Institute 'Spring Training' for Your Business

Regular 'summits' will help ensure that everyone is on the same page.

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By S. Chris Edmonds

Opinions expressed by Entrepreneur contributors are their own.

The annual ritual of Major League baseball's spring training has begun. And every major league baseball team starts spring training with the same goal: winning the World Series. Yet only two of the 30 teams will make it to the title series -- and only one will win.

Related: 4 Ways to Successfully Develop Employees Year-Round

But at spring training, each team starts fresh. New faces appear on the roster. There may be new faces on the coaching and training staff, too. All this means that the strategies that made sense last year may not be appropriate this year. That's the value of spring training: It allows coaches to evaluate each player's skills and character anew, as they look for fast runners, strong fielding skills and consistent hitting.

Other on- and off-field team skills that coaches look for from the players include communication, teamwork, cooperation and leadership. It's not just about what any one player does when the ball comes to him; it's about how he "backs up" each play, to be in the right position should someone else's throw or catch go awry.

Only when the right players with the right skills and character come together as an effective team can consistent success and satisfaction happen.

Small businesses are different. Typically, they don't have the luxury of an "off season." Yet, your staff team would still benefit from "spring training," in the form of an annual "state-of-the-business" summit.

The first benefit to hosting your summit will be your opportunity to clarify about what you stand for, what your values are, what your strategies are and what your goals are. Shared values and common values are a vital foundation for any business.

Here's how to tell if your business purpose, values, strategies and goals -- elements of your organizational constitution -- are clear in the hearts and minds of your team leaders and team members: Ask them. You'll likely get responses that vary widely and aren't aligned or "in tune" with your desired direction.

The second benefit from spring training is the chance to ensure that everyone understands the best practices of individual contribution and citizenship and team contribution and citizenship. You've probably got some new players and coaches operating in your business. Veteran coaches and players, meanwhile, may have picked up some bad habits over the years.

You need to identify those vital few "best practices" for individual contribution, share them, practice them and ensure alignment to them. Everyone may have different job responsibilities and skill sets -- but you will need some "liberating rules" for how information is shared, how responsive you want people to be and so forth.

One retail client we knew created a valued behavior he described this way: "I enthusiastically greet everyone that comes within 10 feet of me at work." This rule applied to peers, customers and strangers -- everyone who came into the store.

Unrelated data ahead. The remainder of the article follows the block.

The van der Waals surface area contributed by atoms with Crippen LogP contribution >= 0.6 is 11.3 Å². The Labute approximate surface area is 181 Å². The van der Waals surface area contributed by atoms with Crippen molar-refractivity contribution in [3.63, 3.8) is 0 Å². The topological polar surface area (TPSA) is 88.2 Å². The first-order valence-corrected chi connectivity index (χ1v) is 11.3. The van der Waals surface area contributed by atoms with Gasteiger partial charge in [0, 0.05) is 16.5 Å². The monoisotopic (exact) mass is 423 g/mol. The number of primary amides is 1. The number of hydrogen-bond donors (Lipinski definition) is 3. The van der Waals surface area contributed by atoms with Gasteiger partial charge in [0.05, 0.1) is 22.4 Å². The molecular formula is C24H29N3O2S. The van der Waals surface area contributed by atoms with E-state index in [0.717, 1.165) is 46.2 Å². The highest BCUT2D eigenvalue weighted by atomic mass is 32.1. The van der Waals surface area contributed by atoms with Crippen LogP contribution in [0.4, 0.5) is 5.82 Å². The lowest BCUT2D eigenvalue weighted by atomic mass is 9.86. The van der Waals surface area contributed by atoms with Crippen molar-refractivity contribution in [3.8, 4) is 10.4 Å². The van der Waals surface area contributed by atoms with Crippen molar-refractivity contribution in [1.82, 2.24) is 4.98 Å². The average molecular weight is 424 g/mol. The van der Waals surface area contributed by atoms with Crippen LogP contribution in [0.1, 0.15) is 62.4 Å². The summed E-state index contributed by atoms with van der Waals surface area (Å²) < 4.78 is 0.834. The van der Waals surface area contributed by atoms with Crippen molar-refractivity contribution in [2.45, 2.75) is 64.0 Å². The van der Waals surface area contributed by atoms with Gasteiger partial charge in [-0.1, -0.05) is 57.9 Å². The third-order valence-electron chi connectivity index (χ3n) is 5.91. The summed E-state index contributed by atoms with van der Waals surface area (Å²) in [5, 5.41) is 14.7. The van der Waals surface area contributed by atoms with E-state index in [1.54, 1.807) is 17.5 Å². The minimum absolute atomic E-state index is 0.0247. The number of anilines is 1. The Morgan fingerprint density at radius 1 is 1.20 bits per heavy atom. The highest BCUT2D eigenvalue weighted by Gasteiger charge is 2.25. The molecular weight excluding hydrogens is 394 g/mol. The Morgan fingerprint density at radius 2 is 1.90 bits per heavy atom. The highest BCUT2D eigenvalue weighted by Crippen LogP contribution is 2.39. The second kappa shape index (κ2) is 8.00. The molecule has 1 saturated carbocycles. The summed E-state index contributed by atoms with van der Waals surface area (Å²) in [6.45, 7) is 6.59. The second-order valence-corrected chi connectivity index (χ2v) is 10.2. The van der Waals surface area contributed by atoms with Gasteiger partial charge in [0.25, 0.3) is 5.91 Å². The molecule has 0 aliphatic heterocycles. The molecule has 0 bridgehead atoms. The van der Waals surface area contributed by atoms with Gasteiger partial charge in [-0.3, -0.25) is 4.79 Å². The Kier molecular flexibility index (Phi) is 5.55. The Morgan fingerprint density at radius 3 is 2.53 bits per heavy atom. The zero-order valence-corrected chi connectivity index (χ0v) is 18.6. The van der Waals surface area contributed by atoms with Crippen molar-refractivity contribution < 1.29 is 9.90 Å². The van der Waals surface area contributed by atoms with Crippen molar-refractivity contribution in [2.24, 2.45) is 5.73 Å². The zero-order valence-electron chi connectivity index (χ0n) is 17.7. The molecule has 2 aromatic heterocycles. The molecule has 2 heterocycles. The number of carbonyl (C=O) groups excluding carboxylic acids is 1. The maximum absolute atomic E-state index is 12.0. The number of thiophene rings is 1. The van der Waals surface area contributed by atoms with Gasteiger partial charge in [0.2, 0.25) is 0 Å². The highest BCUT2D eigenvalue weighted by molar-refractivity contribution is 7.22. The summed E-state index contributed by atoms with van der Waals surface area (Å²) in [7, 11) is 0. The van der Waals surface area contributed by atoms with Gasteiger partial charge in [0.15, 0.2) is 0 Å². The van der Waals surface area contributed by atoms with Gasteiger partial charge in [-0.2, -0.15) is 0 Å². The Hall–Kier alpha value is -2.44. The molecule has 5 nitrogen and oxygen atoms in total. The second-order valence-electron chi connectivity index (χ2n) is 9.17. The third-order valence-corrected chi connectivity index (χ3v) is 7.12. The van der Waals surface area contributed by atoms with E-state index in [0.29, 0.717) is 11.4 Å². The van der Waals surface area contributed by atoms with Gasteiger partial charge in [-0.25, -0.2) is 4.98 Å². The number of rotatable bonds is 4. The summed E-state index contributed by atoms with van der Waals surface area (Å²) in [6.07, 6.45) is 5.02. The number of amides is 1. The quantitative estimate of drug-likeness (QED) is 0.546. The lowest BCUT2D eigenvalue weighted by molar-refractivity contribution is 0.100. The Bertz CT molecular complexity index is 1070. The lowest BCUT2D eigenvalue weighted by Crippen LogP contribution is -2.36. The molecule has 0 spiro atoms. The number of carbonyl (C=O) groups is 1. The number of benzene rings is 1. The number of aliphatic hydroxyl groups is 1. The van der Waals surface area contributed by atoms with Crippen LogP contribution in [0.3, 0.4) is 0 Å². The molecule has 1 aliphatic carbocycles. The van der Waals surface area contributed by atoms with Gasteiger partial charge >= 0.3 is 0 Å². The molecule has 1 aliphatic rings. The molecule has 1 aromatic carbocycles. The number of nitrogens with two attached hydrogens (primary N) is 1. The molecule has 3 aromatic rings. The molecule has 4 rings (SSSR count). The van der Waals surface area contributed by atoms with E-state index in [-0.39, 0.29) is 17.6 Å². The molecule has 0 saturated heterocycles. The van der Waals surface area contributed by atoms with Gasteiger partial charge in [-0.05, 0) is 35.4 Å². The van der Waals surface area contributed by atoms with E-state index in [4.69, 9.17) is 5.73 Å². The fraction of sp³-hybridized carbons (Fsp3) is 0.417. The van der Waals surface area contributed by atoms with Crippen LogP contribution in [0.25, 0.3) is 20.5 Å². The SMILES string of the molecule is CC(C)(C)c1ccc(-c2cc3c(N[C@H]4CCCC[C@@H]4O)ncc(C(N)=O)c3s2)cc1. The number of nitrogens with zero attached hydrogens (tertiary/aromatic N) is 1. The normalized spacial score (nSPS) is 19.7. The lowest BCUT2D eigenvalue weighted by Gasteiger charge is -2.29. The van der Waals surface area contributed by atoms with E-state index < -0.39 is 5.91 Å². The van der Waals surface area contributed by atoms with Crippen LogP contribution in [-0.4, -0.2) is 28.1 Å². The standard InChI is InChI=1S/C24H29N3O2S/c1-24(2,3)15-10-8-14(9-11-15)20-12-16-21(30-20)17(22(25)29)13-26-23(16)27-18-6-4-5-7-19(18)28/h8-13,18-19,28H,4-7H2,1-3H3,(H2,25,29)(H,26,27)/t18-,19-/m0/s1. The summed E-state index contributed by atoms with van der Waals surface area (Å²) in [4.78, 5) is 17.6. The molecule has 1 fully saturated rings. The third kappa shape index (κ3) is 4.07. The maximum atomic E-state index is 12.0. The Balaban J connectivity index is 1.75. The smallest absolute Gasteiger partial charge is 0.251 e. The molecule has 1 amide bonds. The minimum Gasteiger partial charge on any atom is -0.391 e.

Related: How to Train a New Employee to Be an All Star

Another client created a "responsiveness rule" that stated that customer questions needed a personal response within eight hours. At this business, "customers" are external folks as well as internal peers. The result? Responsiveness improved within weeks.

Another consideration for spring training is that you also need to identify the "best practices" for team behaviors and share them, practice them and ensure alignment to them. When is the last time you held a fire drill in your company? Do people know where to go, how to get there, what to do -- immediately? What are the best practices for opening or closing your business? Do all employees know their roles and responsbilities?

You can see that there is a lot to cover at an annual spring training summit. If you try to cover it all in one day, you'll probably need eight hours. Will you have to close the business for a day? Probably. Will you have to pay people to attend? Absolutely. But you'll make up that investment within weeks due to better efficiency, higher employee engagement and better customer service.

Could you do quarterly two-to-three-hour mini-summits and have to close only for a portion of those days? That could definitely work.

You'll "practice perfection" with individual and team skills throughout the year, while your formal summit will set the context for those vital few skills everyone must master.

So, don't leave your team's purpose, values, strategies, and goals to chance. Be intentional, with a "spring training" summit for your team.

Related: 4 Ways to Successfully Develop Employees Year-Round

S. Chris Edmonds

CEO and Founder, The Purposeful Culture Group

S. Chris Edmonds is the founder and CEO of the Purposeful Culture Group and a senior consultant with @KenBlanchard. He is a speaker and executive consultant. Edmonds has written six books and two ChangeThis manifestos. His latest book, The Culture Engine, aims to help leaders create workplace inspiration with an organizational constitution. Join Edmonds for his Culture Leadership Roundtable, a one-morning-a-month series from March to September, in Denver, Colorado.

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